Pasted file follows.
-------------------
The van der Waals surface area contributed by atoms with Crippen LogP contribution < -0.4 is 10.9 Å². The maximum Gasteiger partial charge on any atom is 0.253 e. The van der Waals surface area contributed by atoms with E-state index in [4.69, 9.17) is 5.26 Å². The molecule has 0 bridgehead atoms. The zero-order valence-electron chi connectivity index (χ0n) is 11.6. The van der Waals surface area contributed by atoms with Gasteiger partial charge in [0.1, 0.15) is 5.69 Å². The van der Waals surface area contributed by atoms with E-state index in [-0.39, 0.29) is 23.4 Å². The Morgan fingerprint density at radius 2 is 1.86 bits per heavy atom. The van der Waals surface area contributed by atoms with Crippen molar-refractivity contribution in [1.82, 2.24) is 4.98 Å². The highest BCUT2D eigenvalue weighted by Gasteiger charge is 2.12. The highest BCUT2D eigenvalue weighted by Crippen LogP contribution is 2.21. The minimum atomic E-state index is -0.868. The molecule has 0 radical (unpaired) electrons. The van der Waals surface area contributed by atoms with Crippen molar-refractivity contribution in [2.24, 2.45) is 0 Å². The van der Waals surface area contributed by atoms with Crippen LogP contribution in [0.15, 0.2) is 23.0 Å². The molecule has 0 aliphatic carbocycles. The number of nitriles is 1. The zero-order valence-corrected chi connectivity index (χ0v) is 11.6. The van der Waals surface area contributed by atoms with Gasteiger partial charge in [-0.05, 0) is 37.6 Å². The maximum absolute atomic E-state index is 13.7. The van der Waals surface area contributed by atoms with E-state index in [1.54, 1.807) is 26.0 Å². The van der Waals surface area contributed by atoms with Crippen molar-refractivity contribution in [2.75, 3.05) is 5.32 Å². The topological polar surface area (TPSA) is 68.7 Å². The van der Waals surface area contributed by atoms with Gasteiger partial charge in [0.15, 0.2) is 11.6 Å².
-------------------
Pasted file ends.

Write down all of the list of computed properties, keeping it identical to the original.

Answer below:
The van der Waals surface area contributed by atoms with Crippen LogP contribution < -0.4 is 10.9 Å². The maximum Gasteiger partial charge on any atom is 0.253 e. The van der Waals surface area contributed by atoms with E-state index in [4.69, 9.17) is 5.26 Å². The molecule has 0 bridgehead atoms. The zero-order valence-electron chi connectivity index (χ0n) is 11.6. The van der Waals surface area contributed by atoms with Gasteiger partial charge in [0.1, 0.15) is 5.69 Å². The van der Waals surface area contributed by atoms with E-state index in [-0.39, 0.29) is 23.4 Å². The Morgan fingerprint density at radius 2 is 1.86 bits per heavy atom. The van der Waals surface area contributed by atoms with Crippen molar-refractivity contribution in [1.82, 2.24) is 4.98 Å². The highest BCUT2D eigenvalue weighted by Gasteiger charge is 2.12. The highest BCUT2D eigenvalue weighted by Crippen LogP contribution is 2.21. The minimum atomic E-state index is -0.868. The molecule has 0 radical (unpaired) electrons. The van der Waals surface area contributed by atoms with Crippen molar-refractivity contribution in [2.24, 2.45) is 0 Å². The van der Waals surface area contributed by atoms with Crippen LogP contribution in [0.15, 0.2) is 23.0 Å². The molecule has 0 aliphatic carbocycles. The number of nitriles is 1. The zero-order valence-corrected chi connectivity index (χ0v) is 11.6. The van der Waals surface area contributed by atoms with Gasteiger partial charge in [-0.05, 0) is 37.6 Å². The maximum absolute atomic E-state index is 13.7. The van der Waals surface area contributed by atoms with E-state index in [1.54, 1.807) is 26.0 Å². The van der Waals surface area contributed by atoms with Crippen molar-refractivity contribution in [2.75, 3.05) is 5.32 Å². The topological polar surface area (TPSA) is 68.7 Å². The van der Waals surface area contributed by atoms with Gasteiger partial charge in [0.15, 0.2) is 11.6 Å².